I’m a mother of five kids who somehow all managed to make it through infancy, toddlerhood, tweens, teens and some even into their 20s. I know firsthand that if there are rules to break, you will at some point break them before they leave the nest. Before becoming a mother, I had the list of rules that I would never break as a parent. Things that I swore I would do differently than my own upbringing went on that list.
I swore I’d never send my child to bed without dinner. I’d never scream at them. I’d never raise a hand to them. I’d be nice all of the time. However, the reality is that there are moments when those rules bend. My children, four boys and finally a little girl, were not angels. In fact, each of them challenged not only my parenting, but my sanity.
I used to think you were supposed to treat all of your children exactly the same. Yet I came to realize every child is different, and you just can’t be the same mom to them all. My oldest was the kid on top of the refrigerator. The middle was the smart one who could repeat back exactly what you said, because he had found a loophole for why he did what he did.
You learn to accept that it’s okay to change the rules to be who they need you to be.
There are times when you look back at the day and cringe when you realize that your special rules of motherhood just went down the toilet. I had to go back to say I was sorry for just being human and mad. I remember one time that sticks out. It still hurts, and it made me realize being a mother isn’t all about patching boo-boos or making paper snowflakes.
My oldest, 16 years old at the time, was in a bad place. He started sneaking out at night, running with the wrong crowd and driving me crazy with his attitude. That day I confronted him about his grades and that I was disappointed in his behavior. I was prepared with what I thought were the things you were supposed to say to help your child see the right path.
He snapped back with, “I am disappointed that I am your son! You are fat, stupid and lazy. I am ashamed to be known as your son. Get a job and a life.”
I was stunned into silence. Those words cut me so deep that I just ran to my room and locked it. I cried so hard and felt so ashamed of myself, because that is how I believed he saw me. He’d won — and he knew it.
A few days later, I was still cringing from his words. I avoided him, avoided conflict. I didn’t see that he had tried to talk to me for days. I had given him the cold shoulder. He came up to me and grabbed me by the arm as I tried to walk away.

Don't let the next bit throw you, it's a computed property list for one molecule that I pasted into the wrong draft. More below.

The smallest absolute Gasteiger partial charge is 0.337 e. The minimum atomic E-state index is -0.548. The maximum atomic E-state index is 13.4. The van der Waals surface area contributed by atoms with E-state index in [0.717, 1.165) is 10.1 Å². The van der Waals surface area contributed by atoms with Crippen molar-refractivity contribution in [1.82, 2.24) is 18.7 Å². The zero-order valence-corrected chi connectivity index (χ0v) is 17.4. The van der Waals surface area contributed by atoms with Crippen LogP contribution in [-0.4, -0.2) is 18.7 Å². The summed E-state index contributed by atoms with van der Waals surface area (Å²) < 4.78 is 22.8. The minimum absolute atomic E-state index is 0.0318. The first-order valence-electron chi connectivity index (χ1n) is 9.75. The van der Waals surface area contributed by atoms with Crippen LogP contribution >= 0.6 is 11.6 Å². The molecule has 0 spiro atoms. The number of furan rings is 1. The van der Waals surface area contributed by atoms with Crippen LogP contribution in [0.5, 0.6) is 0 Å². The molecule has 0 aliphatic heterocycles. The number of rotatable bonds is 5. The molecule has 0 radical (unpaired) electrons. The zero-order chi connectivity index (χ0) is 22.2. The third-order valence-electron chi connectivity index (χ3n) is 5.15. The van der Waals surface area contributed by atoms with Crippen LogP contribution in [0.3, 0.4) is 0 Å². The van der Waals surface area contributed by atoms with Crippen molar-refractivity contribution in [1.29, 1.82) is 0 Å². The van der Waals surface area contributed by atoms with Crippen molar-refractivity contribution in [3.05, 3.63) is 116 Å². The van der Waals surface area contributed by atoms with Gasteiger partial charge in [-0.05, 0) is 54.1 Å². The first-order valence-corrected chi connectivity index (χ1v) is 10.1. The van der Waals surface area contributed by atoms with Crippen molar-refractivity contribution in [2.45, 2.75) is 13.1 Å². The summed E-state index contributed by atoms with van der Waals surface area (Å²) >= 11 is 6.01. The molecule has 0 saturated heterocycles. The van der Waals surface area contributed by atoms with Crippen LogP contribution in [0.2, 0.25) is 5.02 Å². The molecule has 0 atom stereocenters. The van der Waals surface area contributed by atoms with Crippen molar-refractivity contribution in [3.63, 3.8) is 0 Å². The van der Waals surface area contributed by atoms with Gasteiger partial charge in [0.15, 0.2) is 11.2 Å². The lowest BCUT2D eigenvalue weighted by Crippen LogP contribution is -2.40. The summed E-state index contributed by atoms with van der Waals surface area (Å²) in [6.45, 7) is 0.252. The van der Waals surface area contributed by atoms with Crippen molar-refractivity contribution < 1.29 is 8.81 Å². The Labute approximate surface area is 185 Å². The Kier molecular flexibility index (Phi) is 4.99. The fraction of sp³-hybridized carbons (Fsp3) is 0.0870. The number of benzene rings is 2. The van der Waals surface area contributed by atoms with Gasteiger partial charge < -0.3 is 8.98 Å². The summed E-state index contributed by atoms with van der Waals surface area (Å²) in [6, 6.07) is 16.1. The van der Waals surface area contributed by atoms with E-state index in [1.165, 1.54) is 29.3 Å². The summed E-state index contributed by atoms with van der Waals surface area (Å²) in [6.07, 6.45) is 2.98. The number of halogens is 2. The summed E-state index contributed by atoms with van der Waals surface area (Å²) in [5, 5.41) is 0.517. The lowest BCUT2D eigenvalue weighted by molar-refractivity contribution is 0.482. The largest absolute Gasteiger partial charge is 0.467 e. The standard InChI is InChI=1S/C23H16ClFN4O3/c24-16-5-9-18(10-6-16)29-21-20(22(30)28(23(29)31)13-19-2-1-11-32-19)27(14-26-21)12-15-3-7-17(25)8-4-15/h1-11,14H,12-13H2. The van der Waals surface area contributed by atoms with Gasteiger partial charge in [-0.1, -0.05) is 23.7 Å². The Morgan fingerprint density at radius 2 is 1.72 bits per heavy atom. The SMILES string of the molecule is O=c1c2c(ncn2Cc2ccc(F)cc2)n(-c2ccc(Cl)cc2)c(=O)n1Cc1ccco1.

“Stop walking away!”
I tried to escape from what I thought would be another hate-filled rant. Without thinking, I slapped him. It was horrible. I was in total shock. Instantly I tried to apologize. But he just stood there, looking at me.
“You should have done that when I hurt you and made you cry. I’m sorry for what I said. I love you. “
Ten years later, I still feel that moment. I feel how I lost control not only of that situation, but of how those rules we think we need to follow don’t always apply.
Sometimes you have to adjust your expectations, change your rules and learn from your own children what they need from you. No, hitting wasn’t something that happened again. However, I did learn that he wanted me to stand up to him, give him limits and boundaries and never, ever take his crap. He needed me to be strong and tell him exactly what I needed from him.
Today he and I are unbreakably close. We talk every Sunday and often days in between.
I credit him for teaching me how to be a better mother. That moment taught me that it is OK to talk to your kids from the heart, as long as you are willing to also listen to what they have to say. Don’t wait until you are in the middle of a hurricane to tell them what you are feeling. After that experience, I would take each of my kids out separately for an afternoon. In the car I’d tell them what I was thinking and why. I had them captive for a few minutes, and surprisingly they all realized that they had my undivided attention there too. More importantly, I learned that I had to allow myself forgiveness for making mistakes, even when it hurts. The best lessons I’ve learned about being a parent were the ones they taught me about breaking the rules.
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